We would like to address several inaccuracies and misconceptions reflected in your Aug. 17 article "Los Angeles Boots S&P Pool Rating; City Angry Over Downgrades."

With respect to the rating change on the United States, consistent with our criteria, the downgrade was prompted by our view of the rising public debt burden and our view that the effectiveness, stability, and predictability of American policymaking and political institutions have weakened at a time of ongoing fiscal and economic challenges.

In addition, there was no "error" in our analysis. After discussions with the Treasury and the Congressional Budget Office, we adjusted our fiscal assumptions to conform them to the CBO's scoring of the Budget Control Act Amendment of 2011.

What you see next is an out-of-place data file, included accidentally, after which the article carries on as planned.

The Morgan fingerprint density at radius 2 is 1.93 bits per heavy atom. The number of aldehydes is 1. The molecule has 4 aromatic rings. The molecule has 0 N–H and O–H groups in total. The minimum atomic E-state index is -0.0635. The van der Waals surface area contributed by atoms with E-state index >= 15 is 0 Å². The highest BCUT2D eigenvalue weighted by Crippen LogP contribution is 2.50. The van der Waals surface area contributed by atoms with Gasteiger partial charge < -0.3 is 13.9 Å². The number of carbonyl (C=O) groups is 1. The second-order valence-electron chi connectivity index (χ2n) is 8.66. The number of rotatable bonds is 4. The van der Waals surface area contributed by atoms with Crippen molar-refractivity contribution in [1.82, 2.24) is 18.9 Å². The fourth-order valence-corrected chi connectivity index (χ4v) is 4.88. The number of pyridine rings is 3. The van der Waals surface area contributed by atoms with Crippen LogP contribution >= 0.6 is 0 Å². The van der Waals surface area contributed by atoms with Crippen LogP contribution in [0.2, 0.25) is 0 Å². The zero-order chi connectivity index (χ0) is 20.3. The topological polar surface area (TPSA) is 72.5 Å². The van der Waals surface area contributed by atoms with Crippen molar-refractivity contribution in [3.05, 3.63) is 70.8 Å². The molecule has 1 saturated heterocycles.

The credit rating change made by S&P on the government investment pool and its recent downgrade does not signal a change in our view on the credit quality of its sponsor, the City of Los Angeles.

The U.S. sovereign rating does, however, limit the ability of a government investment pool like Los Angeles' to achieve an AAAf rating according to our published criteria.

But the fund's rating of AAf reflects our opinion of a very strong capacity to meet financial commitments.

Our ratings provide a relative ranking of credit risk to the investment community. While conscious of the possible impact that a rating downgrade may have, it does not prevent us from acting when we believe it is necessary.

Paul Coughlin
Executive managing director
Corporate and government ratings
Standard & Poor's